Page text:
In the first week of September, the Honduran military raised the Honduran flag over the disputed Conejo Island, quickly raising the ire of El Salvador’s government. The incident as well as other recent border disputes highlighted tensions within the region at a time when cooperation and collaboration are more important than ever.
The timing of the flap was illustrative on a symbolic level as well: On Sept. 15, five Central American states—Costa Rica, El Salvador, Guatemala, Honduras and Nicaragua—will jointly celebrate 193 years of independence. Once united in a short-lived federation, the domestic and international politics of these five countries remain deeply intertwined. Since independence, the region has suffered from its share of domestic turmoil and foreign intervention, at times both uniting and dividing countries in the isthmus.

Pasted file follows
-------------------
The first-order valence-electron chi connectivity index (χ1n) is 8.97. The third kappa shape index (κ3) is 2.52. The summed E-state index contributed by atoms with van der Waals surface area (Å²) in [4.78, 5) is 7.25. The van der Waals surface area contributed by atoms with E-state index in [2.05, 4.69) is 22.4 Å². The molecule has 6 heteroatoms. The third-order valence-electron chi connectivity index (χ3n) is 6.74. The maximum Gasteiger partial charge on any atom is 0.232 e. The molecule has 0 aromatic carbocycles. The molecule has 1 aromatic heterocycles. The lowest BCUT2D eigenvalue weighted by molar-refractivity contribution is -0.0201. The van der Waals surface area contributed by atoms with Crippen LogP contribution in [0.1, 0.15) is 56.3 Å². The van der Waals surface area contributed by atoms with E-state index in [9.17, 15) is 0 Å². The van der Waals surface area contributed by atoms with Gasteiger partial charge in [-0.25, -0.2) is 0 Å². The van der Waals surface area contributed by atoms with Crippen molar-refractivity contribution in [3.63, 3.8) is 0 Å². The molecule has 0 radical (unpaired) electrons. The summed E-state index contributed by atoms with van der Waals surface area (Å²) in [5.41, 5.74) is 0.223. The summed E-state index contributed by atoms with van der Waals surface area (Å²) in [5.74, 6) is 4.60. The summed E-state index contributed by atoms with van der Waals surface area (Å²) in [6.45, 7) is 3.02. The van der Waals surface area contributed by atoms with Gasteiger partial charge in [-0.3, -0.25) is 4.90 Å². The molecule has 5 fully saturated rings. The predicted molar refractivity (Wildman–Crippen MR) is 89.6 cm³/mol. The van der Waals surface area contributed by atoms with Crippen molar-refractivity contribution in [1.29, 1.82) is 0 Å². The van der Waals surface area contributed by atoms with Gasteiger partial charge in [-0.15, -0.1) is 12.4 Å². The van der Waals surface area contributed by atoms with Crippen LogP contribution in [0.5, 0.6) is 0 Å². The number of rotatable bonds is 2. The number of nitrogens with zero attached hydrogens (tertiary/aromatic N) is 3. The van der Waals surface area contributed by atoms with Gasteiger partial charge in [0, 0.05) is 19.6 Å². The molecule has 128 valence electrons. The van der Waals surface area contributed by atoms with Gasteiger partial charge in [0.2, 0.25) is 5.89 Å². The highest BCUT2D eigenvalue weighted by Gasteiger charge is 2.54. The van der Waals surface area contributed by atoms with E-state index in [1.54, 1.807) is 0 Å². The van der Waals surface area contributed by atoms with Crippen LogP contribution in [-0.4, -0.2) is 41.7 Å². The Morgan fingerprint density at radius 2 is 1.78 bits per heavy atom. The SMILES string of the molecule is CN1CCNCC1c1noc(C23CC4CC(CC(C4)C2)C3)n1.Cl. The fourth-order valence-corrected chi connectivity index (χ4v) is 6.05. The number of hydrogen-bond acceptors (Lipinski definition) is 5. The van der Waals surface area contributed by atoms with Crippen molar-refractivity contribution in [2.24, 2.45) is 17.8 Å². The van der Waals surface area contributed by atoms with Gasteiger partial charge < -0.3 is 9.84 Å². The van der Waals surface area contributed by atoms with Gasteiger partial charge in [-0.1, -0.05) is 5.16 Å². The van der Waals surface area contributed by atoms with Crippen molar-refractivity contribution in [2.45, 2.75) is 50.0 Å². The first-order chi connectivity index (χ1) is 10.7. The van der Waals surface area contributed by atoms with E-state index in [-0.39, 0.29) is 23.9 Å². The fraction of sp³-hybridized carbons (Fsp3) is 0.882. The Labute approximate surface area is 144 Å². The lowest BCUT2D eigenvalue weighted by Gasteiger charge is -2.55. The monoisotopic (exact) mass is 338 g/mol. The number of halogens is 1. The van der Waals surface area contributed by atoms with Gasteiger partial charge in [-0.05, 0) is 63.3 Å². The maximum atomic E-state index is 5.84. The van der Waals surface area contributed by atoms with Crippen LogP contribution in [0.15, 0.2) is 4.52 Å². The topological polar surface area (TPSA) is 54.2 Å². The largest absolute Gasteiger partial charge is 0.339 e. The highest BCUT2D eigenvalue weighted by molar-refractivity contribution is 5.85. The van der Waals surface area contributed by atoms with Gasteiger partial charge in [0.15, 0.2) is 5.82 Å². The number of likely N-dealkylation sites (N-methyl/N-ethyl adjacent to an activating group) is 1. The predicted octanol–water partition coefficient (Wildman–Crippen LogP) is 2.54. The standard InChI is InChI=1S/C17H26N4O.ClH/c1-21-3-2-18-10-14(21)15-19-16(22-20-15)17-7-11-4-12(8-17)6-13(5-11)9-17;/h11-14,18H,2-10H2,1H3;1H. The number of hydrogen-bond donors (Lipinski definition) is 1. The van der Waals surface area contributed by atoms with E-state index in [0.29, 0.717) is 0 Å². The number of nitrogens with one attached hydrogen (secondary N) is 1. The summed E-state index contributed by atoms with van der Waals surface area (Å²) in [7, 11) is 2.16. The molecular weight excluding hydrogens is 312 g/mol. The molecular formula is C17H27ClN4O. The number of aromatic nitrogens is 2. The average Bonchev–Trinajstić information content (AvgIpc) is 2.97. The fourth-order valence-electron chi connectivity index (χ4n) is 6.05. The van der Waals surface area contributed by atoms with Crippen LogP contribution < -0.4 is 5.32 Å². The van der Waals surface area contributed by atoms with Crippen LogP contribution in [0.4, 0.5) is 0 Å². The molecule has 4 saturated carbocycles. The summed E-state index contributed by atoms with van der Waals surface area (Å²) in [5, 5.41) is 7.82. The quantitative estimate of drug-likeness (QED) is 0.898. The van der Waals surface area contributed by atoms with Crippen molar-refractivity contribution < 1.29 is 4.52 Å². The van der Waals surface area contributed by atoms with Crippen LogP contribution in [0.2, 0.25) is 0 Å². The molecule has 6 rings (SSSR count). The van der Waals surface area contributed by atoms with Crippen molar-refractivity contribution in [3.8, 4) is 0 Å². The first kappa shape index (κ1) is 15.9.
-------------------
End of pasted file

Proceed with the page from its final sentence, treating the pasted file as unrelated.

Conejo Island was first occupied by the Honduran military during the 1969 Soccer War with El Salvador and has been contested since that time. Although three countries—El Salvador, Honduras and Nicaragua—share maritime boundaries in the waters surrounding the island, Honduras continues to insist that Conejo, located in the Gulf of Fonseca, is Honduran territory. A similar flag-raising incident just last year led to talks among the three countries, which ultimately declared the area a “zone of peace and harmony.” Despite this, Honduras established a heliport on the island this past March.